Black color: Million-year-old fossil turns out to be a painting

The body stands out darkly on the light rock - the legs, tail and body of the lizard-shaped figure are clearly visible.

Black color: Million-year-old fossil turns out to be a painting

The body stands out darkly on the light rock - the legs, tail and body of the lizard-shaped figure are clearly visible. With its appearance and numerous details, the reptile, which was found in the Italian Alps in 1931, captivates researchers and viewers alike. Alone: ​​Tridentinosaurus antiquus - the scientific name of the fossilized creature - is apparently partly a fake, as researchers led by Valentina Rossi from University College Cork, Ireland, report in the journal "Paleontology". This was helped with: black paint.

The seemingly good condition of the fossil and its special coloring were interpreted by researchers in the past as preserved soft tissue. "Fossil soft tissues are rare, but when found in a fossil they can reveal important biological information, for example about external coloration, internal anatomy and physiology," said paleobiologist Valentina Rossi, according to a statement from the university. The apparently fossilized skin of Tridentinosaurus antiquus has been described in articles and books, but apparently never examined in detail.

Rossi and her team examined the fossil using a microscope and special UV photography and were surprised: it turned out that the texture and composition did not match those of real fossilized soft parts. Instead, the researchers found evidence that the fossil's body outline was painted on, presumably to improve its appearance. “The particularly good preservation of the Tridentinosaurus puzzled experts for decades,” co-author Evelyn Kustatscher is quoted in the statement. "It all makes sense now. What was described as carbonized skin is just paint."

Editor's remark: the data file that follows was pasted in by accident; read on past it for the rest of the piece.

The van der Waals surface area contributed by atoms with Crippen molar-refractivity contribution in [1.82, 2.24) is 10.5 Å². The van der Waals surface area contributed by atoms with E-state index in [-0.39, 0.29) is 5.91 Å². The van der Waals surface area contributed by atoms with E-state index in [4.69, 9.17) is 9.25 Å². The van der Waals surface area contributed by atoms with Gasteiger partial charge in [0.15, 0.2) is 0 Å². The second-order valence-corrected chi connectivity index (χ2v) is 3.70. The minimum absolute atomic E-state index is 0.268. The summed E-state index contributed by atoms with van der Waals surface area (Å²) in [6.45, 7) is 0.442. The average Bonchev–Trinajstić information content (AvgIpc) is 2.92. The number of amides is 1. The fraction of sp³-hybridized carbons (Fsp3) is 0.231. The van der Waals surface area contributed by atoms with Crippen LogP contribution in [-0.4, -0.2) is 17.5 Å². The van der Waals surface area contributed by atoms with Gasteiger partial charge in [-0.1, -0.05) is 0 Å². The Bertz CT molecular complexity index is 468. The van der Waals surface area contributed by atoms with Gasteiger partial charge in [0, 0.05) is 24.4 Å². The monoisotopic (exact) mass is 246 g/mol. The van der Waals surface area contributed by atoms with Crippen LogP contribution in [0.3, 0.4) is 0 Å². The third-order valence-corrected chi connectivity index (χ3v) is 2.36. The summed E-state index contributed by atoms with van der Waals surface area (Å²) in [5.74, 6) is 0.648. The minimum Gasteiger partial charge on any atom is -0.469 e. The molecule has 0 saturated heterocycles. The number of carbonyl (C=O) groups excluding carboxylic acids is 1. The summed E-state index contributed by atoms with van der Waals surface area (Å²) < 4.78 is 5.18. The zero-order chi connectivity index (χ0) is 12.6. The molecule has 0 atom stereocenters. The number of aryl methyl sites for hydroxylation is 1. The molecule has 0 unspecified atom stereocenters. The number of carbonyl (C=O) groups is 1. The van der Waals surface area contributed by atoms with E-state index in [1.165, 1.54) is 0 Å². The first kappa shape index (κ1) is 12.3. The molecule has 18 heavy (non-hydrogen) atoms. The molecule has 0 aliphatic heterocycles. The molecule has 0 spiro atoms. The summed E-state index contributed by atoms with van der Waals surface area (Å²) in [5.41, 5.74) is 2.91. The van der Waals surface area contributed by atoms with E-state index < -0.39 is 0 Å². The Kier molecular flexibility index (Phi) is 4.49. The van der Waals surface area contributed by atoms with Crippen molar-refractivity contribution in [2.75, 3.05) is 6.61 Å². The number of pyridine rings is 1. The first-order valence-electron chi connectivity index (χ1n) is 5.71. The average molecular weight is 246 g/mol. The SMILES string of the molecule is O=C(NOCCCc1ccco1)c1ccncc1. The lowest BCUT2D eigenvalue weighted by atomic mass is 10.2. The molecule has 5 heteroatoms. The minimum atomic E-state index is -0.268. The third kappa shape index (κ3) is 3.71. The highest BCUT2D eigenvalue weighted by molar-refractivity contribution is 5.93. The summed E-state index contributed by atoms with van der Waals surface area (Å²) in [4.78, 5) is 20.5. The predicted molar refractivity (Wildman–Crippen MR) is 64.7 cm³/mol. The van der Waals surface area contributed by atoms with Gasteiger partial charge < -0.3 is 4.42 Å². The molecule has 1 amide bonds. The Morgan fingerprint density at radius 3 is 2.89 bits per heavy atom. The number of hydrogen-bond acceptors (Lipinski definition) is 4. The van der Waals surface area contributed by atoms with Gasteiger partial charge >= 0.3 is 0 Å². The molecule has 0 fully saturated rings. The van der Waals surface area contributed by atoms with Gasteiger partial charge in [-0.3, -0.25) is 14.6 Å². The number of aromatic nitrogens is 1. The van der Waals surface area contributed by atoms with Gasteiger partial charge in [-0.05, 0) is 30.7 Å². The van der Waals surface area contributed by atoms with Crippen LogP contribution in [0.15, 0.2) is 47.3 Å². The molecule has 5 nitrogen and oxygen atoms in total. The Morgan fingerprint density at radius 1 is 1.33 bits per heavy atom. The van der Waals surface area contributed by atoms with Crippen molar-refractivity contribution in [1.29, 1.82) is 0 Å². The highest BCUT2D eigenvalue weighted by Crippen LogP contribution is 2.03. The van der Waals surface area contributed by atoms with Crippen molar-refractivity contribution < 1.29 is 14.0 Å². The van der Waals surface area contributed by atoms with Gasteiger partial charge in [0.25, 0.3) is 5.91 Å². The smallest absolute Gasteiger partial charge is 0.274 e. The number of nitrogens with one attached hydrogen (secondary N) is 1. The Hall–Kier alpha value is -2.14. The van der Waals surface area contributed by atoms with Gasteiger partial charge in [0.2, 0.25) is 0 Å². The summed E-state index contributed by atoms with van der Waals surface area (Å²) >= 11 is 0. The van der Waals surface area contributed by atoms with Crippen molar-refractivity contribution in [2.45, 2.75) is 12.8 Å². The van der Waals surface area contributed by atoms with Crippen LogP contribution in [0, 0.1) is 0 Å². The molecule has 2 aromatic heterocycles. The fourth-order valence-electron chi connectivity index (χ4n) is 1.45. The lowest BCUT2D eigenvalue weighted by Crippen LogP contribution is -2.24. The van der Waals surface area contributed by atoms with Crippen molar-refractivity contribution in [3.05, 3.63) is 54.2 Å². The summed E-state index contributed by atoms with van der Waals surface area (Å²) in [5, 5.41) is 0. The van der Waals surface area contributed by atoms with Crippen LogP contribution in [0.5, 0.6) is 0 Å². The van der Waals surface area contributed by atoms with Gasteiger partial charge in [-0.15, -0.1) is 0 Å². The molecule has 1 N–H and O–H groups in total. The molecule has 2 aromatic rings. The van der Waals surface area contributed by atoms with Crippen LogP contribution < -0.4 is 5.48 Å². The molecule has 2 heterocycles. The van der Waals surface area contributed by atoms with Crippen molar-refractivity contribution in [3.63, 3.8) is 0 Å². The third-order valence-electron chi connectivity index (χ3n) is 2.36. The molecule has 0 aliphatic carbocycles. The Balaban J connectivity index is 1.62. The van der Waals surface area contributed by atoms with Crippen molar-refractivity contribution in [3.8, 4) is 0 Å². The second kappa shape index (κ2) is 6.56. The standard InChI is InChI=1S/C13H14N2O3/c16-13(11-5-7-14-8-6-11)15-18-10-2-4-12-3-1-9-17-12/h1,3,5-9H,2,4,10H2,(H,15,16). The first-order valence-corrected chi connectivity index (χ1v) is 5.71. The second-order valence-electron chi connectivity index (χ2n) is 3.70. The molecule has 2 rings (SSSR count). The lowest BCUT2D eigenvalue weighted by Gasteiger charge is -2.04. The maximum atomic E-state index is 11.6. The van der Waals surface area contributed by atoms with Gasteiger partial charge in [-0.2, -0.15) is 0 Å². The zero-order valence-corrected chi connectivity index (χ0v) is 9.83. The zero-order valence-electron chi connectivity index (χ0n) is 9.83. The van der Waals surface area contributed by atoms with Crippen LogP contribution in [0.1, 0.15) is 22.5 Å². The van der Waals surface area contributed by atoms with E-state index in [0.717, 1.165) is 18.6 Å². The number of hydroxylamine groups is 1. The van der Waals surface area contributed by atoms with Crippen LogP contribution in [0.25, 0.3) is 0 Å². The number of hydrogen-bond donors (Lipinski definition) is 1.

It also turned out that the sample examined had apparently been treated with some kind of coating material. However, coating fossils with certain varnishes was quite common in the past - the process is still sometimes used today.

After all - and this is the good news alongside the bad: the fossil is not completely fake. The bones of the hind legs, especially the thigh bones, are most likely real, although poorly preserved. Using the new analyses, the researchers were also able to detect tiny bone scales, so-called osteoderms, on the animal's back.

Tridentinosaurus antiquus was considered an important specimen for understanding early reptile evolution. However, researchers also puzzled over its geological origins and its membership in a specific group of reptiles. “The answer to all of our questions was right in front of us,” said Valentina Rossi. "We had to study this fossil in detail to uncover its secrets - even ones we might not want to know."

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